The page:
heidi22Heidi Frank is no longer employed with the Town of Oliver. We wish to thank Heidi for the work she completed in the last year and sincerely wish her well in her future endeavors.

Mr. David Svetlichny has been assigned the interim role of acting Chief Administrative Officer as the Town undertakes a process to recruit a new Chief Administrative Officer. Please direct all related inquires to David Svetlichny.

Diane Vaykovich | Corporate Officer
Town of Oliver

Fire ban for another two weeks

In the Kamloops, Vernon, Penticton, Merritt and Lillooet fire zones, the existing Category 2 and 3 burning prohibitions will remain in place until Thursday, Oct. 15, 2015, or until the public is informed otherwise.

A map of the affected areas is available online: http://bit.ly/1VSe0YG

The open fire prohibition applies to:

* The burning of any waste, slash or other materials.

* The burning of stubble or grass.

* The use of fireworks, sky lanterns or burning barrels of any size or

This prohibition does not ban campfires that are a half-metre high by a half-metre wide (or smaller) and does not apply to cooking stoves that use gas, propane or briquettes.

Anyone who lights a fire must have sufficient personnel, water and tools on hand to prevent the fire from escaping.

This prohibition covers all B.C. parks, Crown lands and private lands, but it does not apply within the boundaries of a local government that has forest fire prevention bylaws in place and is serviced by a fire department. Before lighting any fire, residents should check with local civic authorities regarding any other restrictions.

Letter to the Editor

Aubrey G. White – Vice President
Osoyoos Wildlife Federation

Letter to the Editor:

The Province of British Columbia is again reviewing the possibility of a National Park in the South Okanagan.  They are asking residents to comment on the proposal.  The following are some of the issues we must consider. If our Provincial Government approves the South Okanagan National Park Reserve the following will happen;

•Parks Canada now has full control and local input will be ignored.   Ask those who live in Banff or Jasper.

•1st Nations will been given management control of this National Park as they have in other National Parks.  If that happens they will be allowed special access to the Park that non-1st Nations people will not have.  The following is a current proposal by 1st Nations;  “Areas dedicated to the National Park would be managed in partnership with the Sylix People under a consensus-based cooperative stewardship regime (similar to the successful model used in Gwaii Haanas), including the use of traditional ecological knowledge to meaningfully inform and guide park management and decision-making”

•Both the Federal Government and 1st Nations have now gained full control of our Park-lands which means our local wants and needs are irrelevant.  The Province has given away our Park and we will never get it back.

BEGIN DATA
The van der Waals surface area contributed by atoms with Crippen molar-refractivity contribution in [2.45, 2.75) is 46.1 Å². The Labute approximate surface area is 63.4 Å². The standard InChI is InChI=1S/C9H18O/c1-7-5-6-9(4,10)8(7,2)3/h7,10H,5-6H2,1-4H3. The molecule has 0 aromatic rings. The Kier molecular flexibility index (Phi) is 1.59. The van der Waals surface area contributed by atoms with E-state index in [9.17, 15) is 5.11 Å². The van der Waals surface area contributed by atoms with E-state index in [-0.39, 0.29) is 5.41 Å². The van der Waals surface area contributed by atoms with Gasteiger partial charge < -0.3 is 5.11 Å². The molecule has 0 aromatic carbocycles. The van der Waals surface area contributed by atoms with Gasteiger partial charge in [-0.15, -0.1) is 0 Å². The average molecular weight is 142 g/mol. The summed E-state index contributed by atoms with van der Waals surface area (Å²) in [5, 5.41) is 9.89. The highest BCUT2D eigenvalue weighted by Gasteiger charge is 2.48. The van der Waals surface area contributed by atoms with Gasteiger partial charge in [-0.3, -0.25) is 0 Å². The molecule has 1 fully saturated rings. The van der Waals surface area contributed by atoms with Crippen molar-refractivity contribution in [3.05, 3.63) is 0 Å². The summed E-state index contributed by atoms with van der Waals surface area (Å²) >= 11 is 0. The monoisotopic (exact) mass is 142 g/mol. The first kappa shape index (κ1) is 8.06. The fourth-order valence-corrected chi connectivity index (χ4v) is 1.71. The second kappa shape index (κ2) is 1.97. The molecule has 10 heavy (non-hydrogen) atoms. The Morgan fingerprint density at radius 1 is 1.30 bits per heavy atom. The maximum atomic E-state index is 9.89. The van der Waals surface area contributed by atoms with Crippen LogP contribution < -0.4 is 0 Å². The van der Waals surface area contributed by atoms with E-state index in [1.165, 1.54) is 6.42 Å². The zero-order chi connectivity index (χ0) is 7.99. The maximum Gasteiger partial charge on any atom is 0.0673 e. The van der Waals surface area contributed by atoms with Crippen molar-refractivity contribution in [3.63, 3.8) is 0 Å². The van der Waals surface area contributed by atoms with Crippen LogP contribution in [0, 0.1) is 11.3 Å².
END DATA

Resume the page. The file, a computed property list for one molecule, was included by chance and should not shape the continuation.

Provincial Parks currently provide protection and management of the wildlife and wilderness areas while restricting commercial development.  The Provincial Parks are well managed and most local stakeholders are satisfied. We are on a very slippery slope, which may allow Parks Canada, 1st Nations and other special interest groups to control our public lands. To abandon control to Federal agencies and local special interests is a very bad idea.   With few exceptions Wildlife and Wilderness in the South Okanagan are not endangered but our control of this beautiful part of the World is in serious danger and may be lost forever.  Our lifestyle is slipping away. Interference by the Federal Government and special interest groups are not in our best interests. Remember, the Federal Government is big enough to give you a National Park and strong enough to ignore your advice.  We hope the Province of British Columbia will listen to our concerns, keep our Provincial Parks intact, and make them work for everyone.

Time is getting very short but we still have time to write letters asking Provincial officials not to reopen negotiations with Parks Canada. It’s time for the silent majority to speak up and say we are happy with how our lands and wildlife are now protected and a Federal Park is not required.  Numbers count with politicians and the proponents have written many letters in favour of a National Park.  This is why they are reconsidering their options with Parks Canada.  Those of us who do not believe a National Park is a good idea thought the battle had been won when the Province ended negotiations with Parks Canada but the war drums are beating again.  Wake up people, they must hear from all of us to make good decisions on your behalf.

Those of us who speak up run the world.  It only takes a few minutes to write the following Provincial representatives.   Please write today.
MLA LINDA LARSON – PO Box 998, Oliver, BC.  V0H 1T0

Email;  Linda.Larson.MLA@leg.bc.ca
MARY POLAK – Minister of Environment, Parliament Buildings, Victoria, BC., V8V 1X4

Email;  ENV.Minister@gov.bc.ca

Article by Marion Boyd


What a concert season we have before us! In South Okanagan Concert Society’s first full series the new Venables Theatre has proved to be a popular venue with attendance soaring and huge community support.  No need to sit under a cloud bank pouting this winter.  Get a flex pass and join friends for an eclectic mix of high standard performances.   Learn the meaning of EXCEPTIONAL!

So what’s on?  First to hit the stage on Friday, October 23rd is Locarno.  Supremely talented Juno winner, Tom Landa, has collaborated with Joby Baker to create a compelling blend of Mexican, Cuban and North American pop music delivered with exuberant energy.  Landa moved to Canada from Mexico City at age 15 and writes lyrics in both English and Spanish.  He loves the true Jarocho rhythms of Veracruz and creates danceable, fun, truly original Latin music and the crowds come.

For those impatient to get tickets, here is the scoop.  Four admission flex pass tickets for $75 are already on sale for the concert series at Beyond Bliss in Oliver, Imperial Office Pro in Osoyoos and at the door.   As always, the pass can be used in any combination: four to one concert or one to four concerts.   Snowbird couples could share a pass.   Single entrance is $20 and students under 17 years are free.  Need a ride from Osoyoos?  Call Maureen at 250 495 7978.  All concerts start at 7:30 pm.